Safe Skincare for Those With Mast Cell Activation Syndrome | Histamine Intolerance
Good skincare is important when you have Mast Cell Activation Syndrome or Histamine Intolerance. Did you know that skin is the largest organ of your body?
I know you’re reading this because you’re working hard to take good care of your health. And that includes thinking about your skin.
You work on cleaning up your diet for better gut health. And you exercise for good heart health and lymph drainage. You support your Mast Cells and rest of your immune system with really good supplements.
And you’ll want to take good care of your skin, too!
This is because Mast Cells are found in almost every part of the body. And there are loads of them in your skin.
How young (or old) your skin looks largely depends on how happy your Mast Cells in your skin are! There are a number of research articles on this.
When I was younger, my Mast Cell Activation Syndrome was out of control.
I vividly remember being at a video rental store when I was 13. (Remember when we had those?)
And I thought it strange that this cute boy behind the counter was chatting with me so much. He even asked me if I wanted to go to Chicago with his friends.
I was waaay too young for that. When I asked him how old he thought I was, he said 18 or 19! I had to let him down and tell him I was still in the 8th grade.
Still, it seemed pretty cool to me at that age.
But after college, people still thought I was a good 6-7 years older than I was. Eventually, that didn’t seem so great.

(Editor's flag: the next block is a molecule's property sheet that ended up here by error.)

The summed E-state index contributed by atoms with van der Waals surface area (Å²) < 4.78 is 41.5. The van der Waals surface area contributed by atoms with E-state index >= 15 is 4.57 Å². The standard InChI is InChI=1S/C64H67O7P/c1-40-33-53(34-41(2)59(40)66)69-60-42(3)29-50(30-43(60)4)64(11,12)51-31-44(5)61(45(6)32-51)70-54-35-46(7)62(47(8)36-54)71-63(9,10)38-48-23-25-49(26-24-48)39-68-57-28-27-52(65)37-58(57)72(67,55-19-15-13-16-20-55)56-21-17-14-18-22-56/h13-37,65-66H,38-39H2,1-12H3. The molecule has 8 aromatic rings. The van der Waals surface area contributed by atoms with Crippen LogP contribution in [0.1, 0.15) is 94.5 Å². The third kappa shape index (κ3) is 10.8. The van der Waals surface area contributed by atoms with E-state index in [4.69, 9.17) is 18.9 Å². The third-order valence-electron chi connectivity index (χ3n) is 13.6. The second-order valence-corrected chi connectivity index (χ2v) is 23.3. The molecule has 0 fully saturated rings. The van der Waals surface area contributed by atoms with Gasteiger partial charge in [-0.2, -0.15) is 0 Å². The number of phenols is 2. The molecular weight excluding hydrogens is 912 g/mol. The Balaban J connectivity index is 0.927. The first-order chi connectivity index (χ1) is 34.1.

Back then, I used the kind of regular makeup and other skin products you’d get at the grocery. And it was worsening the Mast Cells in my skin.
Have you had:
- Early wrinkles
- Dry skin
- Flaky scalp
- Itchy skin
- Loss of Hair
- Rashes on the skin
- Skin conditions like eczema and dermatitis
If so, your personal care products might be the culprit.
See, topical products often contain toxic ingredients. And they aren’t regulated by the FDA or anyone else.
They can be anywhere from simply irritating to at worst cancer causing!
My skin looks dramatically different than it did when I was using toxic products.
Overhauling my skin products made a huge difference.
Once I kicked all those toxic skincare products to the curb, I started noticing big improvements. No more flaky scalp. No more eczema. No more itching!
And there was one more benefit. Once I ditched those “anti-aging” products I noticed something interesting. My skin actually looks better now than it did when I was 20-something!
These days often think I’m 10 to 12 years younger than I am!
In this blog post we’ll talk about some common products you might use in your personal care routine. And we’ll look at some of the toxins found in those products.
But not to worry! There are a lot of great alternatives available these days. I now use natural Mast Cell supporting moisturizers when my hands get dry in the winter.
And I still love my make-up! I’ve even found a great option to tame frizzy hair on humid days.
I’ll be sharing all my favorite Mast Cell supporting skin products with you at the end.
Now, you might be thinking, “Hey, my line-up is made up of natural, organic products. Those should be fine, right?”
Unfortunately, that’s not always the case. Let’s start by looking at why you must be careful with “natural” products.
The Problem With Some “Organic” and “Natural” Brands -- What to Know If You Have Mast Cell Activation Syndrome and Histamine Intolerance